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In the scarcely two weeks since Donald Trump’s surprise victory over Hillary Clinton, he and Russian President Vladimir Putin have spoken at least twice by phone. Their aides have had additional contacts. That’s more contact than Trump is known to have had with any other world leader since he defeated Clinton in the Nov. 8 election. But it is a concrete display of what many predicted would be a reversal in the standoffish relations between the two nuclear powers should Trump win election.
Within hours of Trump’s election victory two weeks ago, Putin was one of the first world leaders to call and congratulate him. “He spoke about resuming and restoring relations with Russia,” Putin said afterward on Russian national television.
he Wall Street Journal reported Wednesday that Donald Trump Jr., the president-elect’s eldest son, had held private discussions in Paris last month with about 30 diplomats, business leaders and politicians who support Putin, including several who have close ties with the Kremlin.
President-elect Donald Trump has received two classified intelligence briefings since his surprise election victory earlier this month, a frequency that is notably lower — at least so far — than that of his predecessors, current and former U.S. officials said.
Most Republicans believe Russia is attempting to influence the U.S. presidential election, according to a Reuters/Ipsos poll, despite comments by the party’s nominee, Donald Trump, downplaying the possibility. Some 55 percent of U.S. adults, including 51 percent of Republicans and 65 percent of Democrats, said they thought Russia was trying to tip the scales in the Nov. 8 presidential election, according to the survey. Most American adults - 62 percent of Democrats and 48 percent of Republicans - think Putin is supporting Trump for the White House, the poll found. Some 71 percent of those who suspect Russia of meddling believe Moscow is doing so through the recent hacks of Democratic emails, according to the Oct. 18-24 survey. But 57 percent of those who suspect Russian interference also believe Trump has "no involvement in Russia’s release of unflattering information" on his Democratic rival, Hillary Clinton.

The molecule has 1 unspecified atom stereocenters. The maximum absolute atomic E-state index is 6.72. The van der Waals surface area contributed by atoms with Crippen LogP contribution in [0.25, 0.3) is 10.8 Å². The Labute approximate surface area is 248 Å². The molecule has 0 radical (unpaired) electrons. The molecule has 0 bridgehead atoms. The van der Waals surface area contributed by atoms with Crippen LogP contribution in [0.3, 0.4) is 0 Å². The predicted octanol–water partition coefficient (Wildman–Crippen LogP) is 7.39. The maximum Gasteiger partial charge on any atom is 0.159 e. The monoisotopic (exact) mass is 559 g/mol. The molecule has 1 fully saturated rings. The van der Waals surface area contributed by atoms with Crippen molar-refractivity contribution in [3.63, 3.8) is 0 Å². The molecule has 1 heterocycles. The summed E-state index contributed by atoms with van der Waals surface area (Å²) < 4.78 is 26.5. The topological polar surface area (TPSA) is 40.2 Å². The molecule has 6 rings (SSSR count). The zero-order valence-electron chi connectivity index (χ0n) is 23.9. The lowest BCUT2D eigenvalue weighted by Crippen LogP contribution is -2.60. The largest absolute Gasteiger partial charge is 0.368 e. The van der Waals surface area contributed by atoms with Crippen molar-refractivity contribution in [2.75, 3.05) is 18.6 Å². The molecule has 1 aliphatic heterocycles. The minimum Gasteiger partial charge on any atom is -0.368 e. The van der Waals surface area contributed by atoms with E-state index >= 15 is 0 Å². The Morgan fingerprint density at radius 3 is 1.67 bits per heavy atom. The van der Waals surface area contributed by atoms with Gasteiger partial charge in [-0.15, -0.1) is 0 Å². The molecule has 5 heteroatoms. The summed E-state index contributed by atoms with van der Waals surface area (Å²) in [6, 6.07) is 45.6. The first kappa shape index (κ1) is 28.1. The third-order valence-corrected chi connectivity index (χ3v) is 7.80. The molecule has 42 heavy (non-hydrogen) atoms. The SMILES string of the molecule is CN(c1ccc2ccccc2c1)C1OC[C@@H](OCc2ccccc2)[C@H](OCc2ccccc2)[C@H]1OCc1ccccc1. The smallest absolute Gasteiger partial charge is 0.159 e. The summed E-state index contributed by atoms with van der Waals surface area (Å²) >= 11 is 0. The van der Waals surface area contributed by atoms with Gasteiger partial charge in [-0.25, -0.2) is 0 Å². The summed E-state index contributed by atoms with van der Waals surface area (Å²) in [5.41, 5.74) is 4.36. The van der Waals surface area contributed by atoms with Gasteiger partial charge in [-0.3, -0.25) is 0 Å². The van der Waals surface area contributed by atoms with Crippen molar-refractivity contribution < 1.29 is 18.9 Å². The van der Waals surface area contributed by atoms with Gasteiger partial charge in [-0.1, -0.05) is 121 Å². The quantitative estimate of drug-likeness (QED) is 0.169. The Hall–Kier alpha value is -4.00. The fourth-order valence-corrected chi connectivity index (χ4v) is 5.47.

Members of both American political parties see Russia as a major military threat to neighboring countries, but to differing degrees, according to our latest survey. Two-thirds of GOP members see Russia as a military threat, but only 56% of Democrats share their fear. And while half of Republicans say Russia is to blame for the violence in eastern Ukraine, just 39% of Democrats agree. There is a similar partisan divide over what to do about the situation in Ukraine. Republicans are far more likely than Democrats to support military assistance. Six-in-ten Republicans voice support for NATO sending arms to the Ukrainian government compared with 39% of Democrats. The smallest partisan division is over economic aid to Kyiv: 69% of Republicans back such assistance, as do 60% of Democrats.
I bet he is finding Russia as a possible ally in the future to come. One that is aligned with our interests as a people rather than with those interests of our leaders to control us.